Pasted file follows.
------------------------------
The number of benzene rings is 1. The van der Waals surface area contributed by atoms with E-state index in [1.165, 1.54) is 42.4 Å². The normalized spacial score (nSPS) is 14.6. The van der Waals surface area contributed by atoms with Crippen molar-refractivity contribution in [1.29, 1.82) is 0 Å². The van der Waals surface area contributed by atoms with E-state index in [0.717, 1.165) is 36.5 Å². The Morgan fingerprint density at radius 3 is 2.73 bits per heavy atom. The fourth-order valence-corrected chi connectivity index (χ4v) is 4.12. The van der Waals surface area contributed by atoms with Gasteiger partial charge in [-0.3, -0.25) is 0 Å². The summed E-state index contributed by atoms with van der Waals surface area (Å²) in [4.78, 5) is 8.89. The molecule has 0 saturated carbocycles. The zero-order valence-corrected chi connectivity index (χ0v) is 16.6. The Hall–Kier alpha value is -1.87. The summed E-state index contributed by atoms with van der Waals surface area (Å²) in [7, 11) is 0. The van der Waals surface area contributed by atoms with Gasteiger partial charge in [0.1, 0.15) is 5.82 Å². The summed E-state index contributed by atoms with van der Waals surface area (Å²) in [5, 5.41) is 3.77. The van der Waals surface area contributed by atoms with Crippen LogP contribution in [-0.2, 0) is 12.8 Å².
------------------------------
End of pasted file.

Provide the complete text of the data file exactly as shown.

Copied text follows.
The number of benzene rings is 1. The van der Waals surface area contributed by atoms with E-state index in [1.165, 1.54) is 42.4 Å². The normalized spacial score (nSPS) is 14.6. The van der Waals surface area contributed by atoms with Crippen molar-refractivity contribution in [1.29, 1.82) is 0 Å². The van der Waals surface area contributed by atoms with E-state index in [0.717, 1.165) is 36.5 Å². The Morgan fingerprint density at radius 3 is 2.73 bits per heavy atom. The fourth-order valence-corrected chi connectivity index (χ4v) is 4.12. The van der Waals surface area contributed by atoms with Gasteiger partial charge in [-0.3, -0.25) is 0 Å². The summed E-state index contributed by atoms with van der Waals surface area (Å²) in [4.78, 5) is 8.89. The molecule has 0 saturated carbocycles. The zero-order valence-corrected chi connectivity index (χ0v) is 16.6. The Hall–Kier alpha value is -1.87. The summed E-state index contributed by atoms with van der Waals surface area (Å²) in [7, 11) is 0. The van der Waals surface area contributed by atoms with Gasteiger partial charge in [0.1, 0.15) is 5.82 Å². The summed E-state index contributed by atoms with van der Waals surface area (Å²) in [5, 5.41) is 3.77. The van der Waals surface area contributed by atoms with Crippen LogP contribution in [-0.2, 0) is 12.8 Å².